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JACK, THOMAS MCKINNEY
JACK, THOMAS MCKINNEY (1831–1880). Thomas McKinney Jack, lawyer, soldier, and congressman, the son of Laura (Harrison) and William Houston Jack, was born at San Felipe de Austin, Texas, on December 19, 1831. He attended Georgetown College in Kentucky for a short time before graduating with honors from Yale University in 1853. He then returned to Texas and studied law in the Galveston office of his brother-in-law, William Pitt Ballinger. Jack was admitted to the bar at Galveston in 1855 in partnership with Ballinger. In 1856 he was elected probate judge (chief justice, according to some sources) of Galveston County, and in 1858 was elected to the House of Representatives after the resignation of John Henry Brown. In 1857 Jack married Nannie Mills Knox, a native of Lincoln County, Missouri, and a ward of her uncle Robert Mills in Galveston. They had four children.
In 1860 Jack, an ardent states'-rights Democrat, was a presidential elector on the John C. Brackenridge ticket, and when Texas seceded the next year he volunteered as an aid to Col. Sidney Sherman, who was organizing the defenses of Galveston. Jack then took part in the expedition to capture Fort Brown on the Rio Grande and returned to Galveston in time to volunteer as a private in Capt. John A. Wharton's company of the Eighth Texas Cavalry-better known as Terry's Texas Rangers. In December 1861, however, he was promoted to first lieutenant and transferred to the staff of Gen. Albert Sidney Johnston as aide-de-camp. When Johnston was mortally wounded at the battle of Shiloh in April 1862 he fell into Jack's arms and died. Jack was thereupon promoted to major and named adjutant general of Lt. Gen. Leonidas Polk's corps of the Army of Tennessee. In that capacity he fought at the battles of Perryville, Murfreesboro, and Chickamauga and was promoted to lieutenant colonel before Polk, too, was killed beside Jack at the battle of Pine Mountain, Georgia, on June 14, 1864. Jack was then promoted to colonel and transferred to the Trans-Mississippi Department, where he was named adjutant general of Texas. With his uncle, Brig. Gen. James E. Harrison, Jack was a member of the Confederate delegation that surrendered Texas to federal forces at Galveston at the end of the war.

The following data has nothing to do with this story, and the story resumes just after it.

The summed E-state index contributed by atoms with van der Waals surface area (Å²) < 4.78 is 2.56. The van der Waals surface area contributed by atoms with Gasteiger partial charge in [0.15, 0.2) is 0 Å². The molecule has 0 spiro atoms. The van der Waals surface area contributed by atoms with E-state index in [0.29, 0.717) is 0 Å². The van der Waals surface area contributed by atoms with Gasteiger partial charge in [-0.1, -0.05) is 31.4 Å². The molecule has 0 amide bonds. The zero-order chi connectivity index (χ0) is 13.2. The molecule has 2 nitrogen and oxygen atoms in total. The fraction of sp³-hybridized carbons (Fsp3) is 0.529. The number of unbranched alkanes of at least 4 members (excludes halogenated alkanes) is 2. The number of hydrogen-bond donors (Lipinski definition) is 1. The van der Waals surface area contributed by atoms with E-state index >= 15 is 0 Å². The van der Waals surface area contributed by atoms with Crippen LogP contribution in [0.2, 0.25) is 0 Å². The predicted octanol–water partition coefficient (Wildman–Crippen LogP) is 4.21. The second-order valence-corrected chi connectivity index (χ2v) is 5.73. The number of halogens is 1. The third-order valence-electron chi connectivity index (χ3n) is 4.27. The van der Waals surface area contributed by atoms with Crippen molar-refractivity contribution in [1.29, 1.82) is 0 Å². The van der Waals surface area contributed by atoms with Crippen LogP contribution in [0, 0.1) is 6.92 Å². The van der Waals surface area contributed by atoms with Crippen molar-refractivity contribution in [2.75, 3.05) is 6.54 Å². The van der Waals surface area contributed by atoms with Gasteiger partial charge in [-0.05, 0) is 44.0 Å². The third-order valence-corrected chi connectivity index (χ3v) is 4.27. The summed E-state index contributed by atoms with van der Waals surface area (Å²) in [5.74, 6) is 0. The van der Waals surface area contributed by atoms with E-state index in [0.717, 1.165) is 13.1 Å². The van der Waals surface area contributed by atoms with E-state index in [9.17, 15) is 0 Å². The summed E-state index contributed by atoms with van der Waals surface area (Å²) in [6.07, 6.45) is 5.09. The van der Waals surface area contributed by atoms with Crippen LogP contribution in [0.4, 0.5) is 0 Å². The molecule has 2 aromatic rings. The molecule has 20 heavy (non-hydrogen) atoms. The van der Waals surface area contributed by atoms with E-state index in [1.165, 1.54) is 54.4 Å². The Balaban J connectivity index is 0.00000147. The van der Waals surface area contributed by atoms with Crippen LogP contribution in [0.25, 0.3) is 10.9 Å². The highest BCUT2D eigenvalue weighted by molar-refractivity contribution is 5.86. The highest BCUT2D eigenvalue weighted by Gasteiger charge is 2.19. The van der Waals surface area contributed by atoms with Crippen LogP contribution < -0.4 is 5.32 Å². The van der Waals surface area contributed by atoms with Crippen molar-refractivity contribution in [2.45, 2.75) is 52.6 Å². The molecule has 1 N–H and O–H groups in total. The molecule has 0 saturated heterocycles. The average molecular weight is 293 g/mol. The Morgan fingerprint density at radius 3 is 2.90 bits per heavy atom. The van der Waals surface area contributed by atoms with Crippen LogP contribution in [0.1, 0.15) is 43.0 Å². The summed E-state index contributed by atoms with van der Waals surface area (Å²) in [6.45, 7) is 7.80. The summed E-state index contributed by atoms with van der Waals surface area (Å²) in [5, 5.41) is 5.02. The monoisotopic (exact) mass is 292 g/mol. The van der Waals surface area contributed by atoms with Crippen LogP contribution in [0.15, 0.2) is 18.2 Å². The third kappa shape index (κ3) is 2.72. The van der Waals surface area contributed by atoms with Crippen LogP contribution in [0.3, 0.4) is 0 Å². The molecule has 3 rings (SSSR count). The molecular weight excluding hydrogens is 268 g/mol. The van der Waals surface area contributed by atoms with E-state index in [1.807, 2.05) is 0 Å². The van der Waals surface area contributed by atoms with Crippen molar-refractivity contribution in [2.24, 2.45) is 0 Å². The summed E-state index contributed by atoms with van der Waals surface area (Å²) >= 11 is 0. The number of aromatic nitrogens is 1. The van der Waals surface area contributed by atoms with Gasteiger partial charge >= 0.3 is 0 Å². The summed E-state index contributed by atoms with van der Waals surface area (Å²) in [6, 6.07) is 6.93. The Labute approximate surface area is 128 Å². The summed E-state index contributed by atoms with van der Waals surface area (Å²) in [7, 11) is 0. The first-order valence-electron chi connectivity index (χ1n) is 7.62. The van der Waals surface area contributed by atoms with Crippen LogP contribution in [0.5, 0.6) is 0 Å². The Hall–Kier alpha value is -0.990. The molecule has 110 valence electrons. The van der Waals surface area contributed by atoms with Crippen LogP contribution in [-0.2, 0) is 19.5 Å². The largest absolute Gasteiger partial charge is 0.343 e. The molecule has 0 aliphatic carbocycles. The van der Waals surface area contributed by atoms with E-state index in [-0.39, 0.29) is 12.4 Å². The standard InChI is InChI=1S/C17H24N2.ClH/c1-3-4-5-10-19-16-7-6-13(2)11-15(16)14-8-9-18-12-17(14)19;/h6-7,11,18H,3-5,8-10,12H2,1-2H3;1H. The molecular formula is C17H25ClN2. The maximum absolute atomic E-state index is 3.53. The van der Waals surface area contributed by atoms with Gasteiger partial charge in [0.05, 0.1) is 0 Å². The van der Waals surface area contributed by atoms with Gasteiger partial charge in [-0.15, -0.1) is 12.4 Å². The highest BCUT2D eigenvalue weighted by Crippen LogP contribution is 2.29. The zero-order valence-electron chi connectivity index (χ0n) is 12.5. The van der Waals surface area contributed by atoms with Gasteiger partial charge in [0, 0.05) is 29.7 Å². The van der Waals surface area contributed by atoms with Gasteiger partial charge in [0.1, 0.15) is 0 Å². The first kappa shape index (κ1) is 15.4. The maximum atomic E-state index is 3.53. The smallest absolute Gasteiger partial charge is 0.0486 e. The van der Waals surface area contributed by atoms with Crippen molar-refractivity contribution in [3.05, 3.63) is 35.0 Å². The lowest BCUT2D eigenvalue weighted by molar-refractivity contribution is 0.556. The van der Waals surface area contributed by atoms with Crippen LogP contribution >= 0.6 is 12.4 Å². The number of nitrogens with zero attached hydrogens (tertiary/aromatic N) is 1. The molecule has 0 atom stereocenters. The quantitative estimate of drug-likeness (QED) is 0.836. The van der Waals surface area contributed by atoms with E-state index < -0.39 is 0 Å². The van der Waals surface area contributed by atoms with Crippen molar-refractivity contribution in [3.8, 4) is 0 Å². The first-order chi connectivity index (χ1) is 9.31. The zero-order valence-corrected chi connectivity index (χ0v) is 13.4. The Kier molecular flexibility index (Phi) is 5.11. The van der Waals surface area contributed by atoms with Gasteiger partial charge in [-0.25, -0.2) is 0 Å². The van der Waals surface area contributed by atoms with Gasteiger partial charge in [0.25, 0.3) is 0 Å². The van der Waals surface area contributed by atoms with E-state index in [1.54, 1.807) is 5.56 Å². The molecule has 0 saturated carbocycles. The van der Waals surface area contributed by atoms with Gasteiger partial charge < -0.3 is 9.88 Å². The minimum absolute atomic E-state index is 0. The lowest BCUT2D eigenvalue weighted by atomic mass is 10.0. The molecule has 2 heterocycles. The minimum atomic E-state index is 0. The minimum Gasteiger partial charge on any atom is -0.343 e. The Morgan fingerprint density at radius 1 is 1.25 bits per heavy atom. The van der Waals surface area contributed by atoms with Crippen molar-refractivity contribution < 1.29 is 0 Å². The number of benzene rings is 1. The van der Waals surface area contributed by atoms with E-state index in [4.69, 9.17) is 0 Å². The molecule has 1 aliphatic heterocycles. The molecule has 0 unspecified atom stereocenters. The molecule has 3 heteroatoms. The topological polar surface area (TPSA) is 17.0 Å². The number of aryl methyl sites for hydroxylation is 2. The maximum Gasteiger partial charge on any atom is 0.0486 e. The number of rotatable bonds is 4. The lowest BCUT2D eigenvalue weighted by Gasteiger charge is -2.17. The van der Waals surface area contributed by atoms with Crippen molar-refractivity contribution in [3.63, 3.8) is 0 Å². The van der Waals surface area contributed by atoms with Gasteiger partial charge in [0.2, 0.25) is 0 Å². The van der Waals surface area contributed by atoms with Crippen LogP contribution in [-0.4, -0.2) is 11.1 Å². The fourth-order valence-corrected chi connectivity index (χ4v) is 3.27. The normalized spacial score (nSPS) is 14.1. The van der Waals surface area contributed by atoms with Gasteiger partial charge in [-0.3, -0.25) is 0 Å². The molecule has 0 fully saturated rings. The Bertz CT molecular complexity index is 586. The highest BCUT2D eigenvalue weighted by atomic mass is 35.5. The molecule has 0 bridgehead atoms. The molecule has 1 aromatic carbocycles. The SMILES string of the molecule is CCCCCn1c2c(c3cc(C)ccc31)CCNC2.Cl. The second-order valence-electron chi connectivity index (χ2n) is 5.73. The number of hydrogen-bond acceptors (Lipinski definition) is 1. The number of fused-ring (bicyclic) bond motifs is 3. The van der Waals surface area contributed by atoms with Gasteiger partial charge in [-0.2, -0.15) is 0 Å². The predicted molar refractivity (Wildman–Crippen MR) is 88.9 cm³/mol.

He returned to an extensive and highly profitable legal practice and in July 1880 was a delegate to the national Democratic convention in Cincinnati. Soon after returning to Galveston he died of pneumonia, on August 26, 1880. Norman Goree Kittrell referred to Jack as "the most gracious, graceful, charming and courtly gentleman, and the most accomplished nisi prius lawyer ever at the Bar of Texas." Nannie Jack died in Galveston on January 12, 1881.
Daughters of the Republic of Texas, Founders and Patriots of the Republic of Texas (Austin, 1963-). Norman Kittrell, Governors Who Have Been and Other Public Men of Texas (Houston: Dealy-Adey-Elgin, 1921). James D. Lynch, The Bench and Bar of Texas (St. Louis, 1885). William S. Speer and John H. Brown, eds., Encyclopedia of the New West (Marshall, Texas: United States Biographical Publishing, 1881; rpt., Easley, South Carolina: Southern Historical Press, 1978).
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The following, adapted from the Chicago Manual of Style, 15th edition, is the preferred citation for this article.Handbook of Texas Online, Thomas W. Cutrer, "Jack, Thomas McKinney," accessed April 27, 2017, http://www.tshaonline.org/handbook/online/articles/fja03.
Uploaded on June 15, 2010. Modified on March 1, 2011. Published by the Texas State Historical Association.